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    Here's an update from the AP, mostly about the hacker attacks retaliating after the protests hit the mainstream news; but it offers more insight to the initial actions of cutting the power
    BART's action is widely believed to be the first time a U.S. governmental agency cut wireless communication to quell a protest.


    BART chief spokesman Linton Johnson said Tuesday it was his idea to cut the power, and the tactic was vetted by police and approved by the agency's general manager, who previously served as BART's top attorney.


    Johnson defended the tactic as legal and appropriate to ensure a safe commute.


    The planned protest never materialized Thursday and all trains were on time that night.


    The Federal Communications Commission is looking into BART's action while the FBI is investigating the hack of mybart.org last week.

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  8. #22
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    Quote Originally Posted by canav844 View Post
    S.F. subway muzzles cell service during protest | InSecurity Complex - CNET News

    Remember Minority Report? With the pre-cogs and they sometime got it wrong. This story reminds me of that. They didn't even wait for something to happen. You can have you cell service after the riots start in the UK or "repressed" Egypt, but in "free" America BART can shut down your ability to speak to others because they don't like what you might say.
    Why does BART or anyone else have the ''responsibility" of making sure that there is any access? It is just another "entitlement" that costs everyone more somewhere along the line.
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  9. #23
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    Indeed. Last I checked, no one had a "right" to uninterrupted cell phone coverage everywhere in the world...
    gasmitty likes this.
    A man fires a rifle for many years, and he goes to war. And afterward he turns the rifle in at the armory, and he believes he's finished with the rifle. But no matter what else he might do with his hands - love a woman, build a house, change his son's diaper - his hands remember the rifle.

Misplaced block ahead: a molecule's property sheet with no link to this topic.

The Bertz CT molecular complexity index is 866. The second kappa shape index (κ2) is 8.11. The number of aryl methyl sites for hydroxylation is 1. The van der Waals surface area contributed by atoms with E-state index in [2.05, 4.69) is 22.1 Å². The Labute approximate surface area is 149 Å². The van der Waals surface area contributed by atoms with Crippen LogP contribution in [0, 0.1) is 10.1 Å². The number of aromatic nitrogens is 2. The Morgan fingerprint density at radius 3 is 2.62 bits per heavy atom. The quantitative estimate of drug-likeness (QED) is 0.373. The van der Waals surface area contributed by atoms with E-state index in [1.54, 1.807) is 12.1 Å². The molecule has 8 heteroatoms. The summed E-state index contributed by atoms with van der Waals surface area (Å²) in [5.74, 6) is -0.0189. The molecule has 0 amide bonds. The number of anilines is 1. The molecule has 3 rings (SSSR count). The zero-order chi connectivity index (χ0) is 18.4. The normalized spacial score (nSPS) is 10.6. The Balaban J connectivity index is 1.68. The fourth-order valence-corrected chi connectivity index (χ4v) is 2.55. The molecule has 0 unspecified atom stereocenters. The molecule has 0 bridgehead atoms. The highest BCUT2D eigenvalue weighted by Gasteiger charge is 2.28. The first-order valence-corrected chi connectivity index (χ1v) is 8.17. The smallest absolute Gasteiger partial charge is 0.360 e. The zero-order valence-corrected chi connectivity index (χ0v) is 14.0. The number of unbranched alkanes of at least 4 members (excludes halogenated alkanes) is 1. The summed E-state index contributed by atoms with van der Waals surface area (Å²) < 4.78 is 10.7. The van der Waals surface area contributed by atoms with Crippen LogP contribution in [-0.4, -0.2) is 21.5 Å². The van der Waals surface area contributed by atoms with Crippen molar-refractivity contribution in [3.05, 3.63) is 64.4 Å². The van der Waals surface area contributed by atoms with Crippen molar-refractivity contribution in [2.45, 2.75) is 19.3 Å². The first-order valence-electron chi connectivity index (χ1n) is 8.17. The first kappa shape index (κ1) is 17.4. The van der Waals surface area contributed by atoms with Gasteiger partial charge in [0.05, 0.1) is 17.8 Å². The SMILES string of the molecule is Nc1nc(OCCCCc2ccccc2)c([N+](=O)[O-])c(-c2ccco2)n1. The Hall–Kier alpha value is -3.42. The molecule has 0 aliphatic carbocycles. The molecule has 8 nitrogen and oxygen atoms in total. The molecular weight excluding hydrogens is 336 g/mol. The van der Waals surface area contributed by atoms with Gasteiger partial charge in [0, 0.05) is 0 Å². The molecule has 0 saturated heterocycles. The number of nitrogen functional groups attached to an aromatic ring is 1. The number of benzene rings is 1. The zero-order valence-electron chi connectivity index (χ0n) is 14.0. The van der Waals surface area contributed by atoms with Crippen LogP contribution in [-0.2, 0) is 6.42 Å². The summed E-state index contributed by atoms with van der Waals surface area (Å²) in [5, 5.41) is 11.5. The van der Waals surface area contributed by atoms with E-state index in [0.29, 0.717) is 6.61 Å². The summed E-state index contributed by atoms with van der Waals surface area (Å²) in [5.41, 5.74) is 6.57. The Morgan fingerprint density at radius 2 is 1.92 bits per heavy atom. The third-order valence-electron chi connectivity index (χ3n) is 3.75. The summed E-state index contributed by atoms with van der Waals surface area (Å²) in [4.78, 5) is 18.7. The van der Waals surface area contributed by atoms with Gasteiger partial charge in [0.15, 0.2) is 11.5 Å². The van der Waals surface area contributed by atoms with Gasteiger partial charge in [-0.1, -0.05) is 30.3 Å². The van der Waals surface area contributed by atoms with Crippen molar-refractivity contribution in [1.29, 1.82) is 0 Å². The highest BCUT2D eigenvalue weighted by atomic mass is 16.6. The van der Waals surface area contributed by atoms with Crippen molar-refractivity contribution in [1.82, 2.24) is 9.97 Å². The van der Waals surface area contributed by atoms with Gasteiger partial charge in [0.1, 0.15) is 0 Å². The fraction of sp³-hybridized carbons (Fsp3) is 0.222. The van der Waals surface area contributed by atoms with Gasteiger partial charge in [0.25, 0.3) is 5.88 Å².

10. #24
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    It's a 1st amendment thing. No, they are not entitled to it, but the government interrupting communication is still bad juju.
    "and suddenly I can not hold back my sword hand's anger"

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    Quote Originally Posted by ArkhmAsylm View Post
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    I read this on the BART Wikipedia page @ [URL="http://en.wikipedia.org/wiki/BART"]the people aren't getting what they paid for. Can people get a refund??
    Your ticket entitles you to transport from A to B. If they dumped you off on the tracks, you'd have a valid argument. Cell service is not a part of the deal.
    The airlines got $15 billion after 9/11. And the FAA receives full funding.
    But you still can't use a cell phone on a plane. (Thankfully.)


    Quote Originally Posted by Daddy Warcrimes View Post
    It's a 1st amendment thing.
    To some, everything is a first amendment thing.
    Nowhere does it say the government has to provide a platform for your free speech.


    During Nascar races, Sprint (main sponsor) jams cell service during the race. They want only Sprint users having service. Should I call congress and tell them about my first amendment rights?

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    If the "government" provided that ability to communicate, and they own the methods (antennae), then they have every right to turn them off for whatever reason they feel like. Is it inconvenient? Sure, I guess so. Is it a violation of the right to free speech? Of course not.